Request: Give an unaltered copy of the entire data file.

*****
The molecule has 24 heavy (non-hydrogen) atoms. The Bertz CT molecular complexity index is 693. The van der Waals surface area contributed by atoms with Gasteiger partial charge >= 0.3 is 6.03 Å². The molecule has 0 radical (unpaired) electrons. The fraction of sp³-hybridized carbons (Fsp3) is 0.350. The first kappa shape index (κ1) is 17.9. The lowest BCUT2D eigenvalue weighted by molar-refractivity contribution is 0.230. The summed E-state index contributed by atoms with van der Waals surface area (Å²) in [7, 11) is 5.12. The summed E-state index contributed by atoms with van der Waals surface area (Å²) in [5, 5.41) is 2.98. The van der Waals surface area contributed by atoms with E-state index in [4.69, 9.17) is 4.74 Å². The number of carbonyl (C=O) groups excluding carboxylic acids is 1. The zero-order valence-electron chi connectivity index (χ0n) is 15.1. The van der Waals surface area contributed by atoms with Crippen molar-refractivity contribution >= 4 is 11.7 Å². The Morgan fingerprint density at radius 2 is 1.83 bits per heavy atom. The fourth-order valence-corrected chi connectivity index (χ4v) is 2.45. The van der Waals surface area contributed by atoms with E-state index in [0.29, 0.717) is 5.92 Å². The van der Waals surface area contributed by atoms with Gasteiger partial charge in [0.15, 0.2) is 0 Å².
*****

The molecule has 24 heavy (non-hydrogen) atoms. The Bertz CT molecular complexity index is 693. The van der Waals surface area contributed by atoms with Gasteiger partial charge >= 0.3 is 6.03 Å². The molecule has 0 radical (unpaired) electrons. The fraction of sp³-hybridized carbons (Fsp3) is 0.350. The first kappa shape index (κ1) is 17.9. The lowest BCUT2D eigenvalue weighted by molar-refractivity contribution is 0.230. The summed E-state index contributed by atoms with van der Waals surface area (Å²) in [7, 11) is 5.12. The summed E-state index contributed by atoms with van der Waals surface area (Å²) in [5, 5.41) is 2.98. The van der Waals surface area contributed by atoms with E-state index in [4.69, 9.17) is 4.74 Å². The number of carbonyl (C=O) groups excluding carboxylic acids is 1. The zero-order valence-electron chi connectivity index (χ0n) is 15.1. The van der Waals surface area contributed by atoms with Crippen molar-refractivity contribution >= 4 is 11.7 Å². The Morgan fingerprint density at radius 2 is 1.83 bits per heavy atom. The fourth-order valence-corrected chi connectivity index (χ4v) is 2.45. The van der Waals surface area contributed by atoms with E-state index in [0.29, 0.717) is 5.92 Å². The van der Waals surface area contributed by atoms with Gasteiger partial charge in [0.15, 0.2) is 0 Å².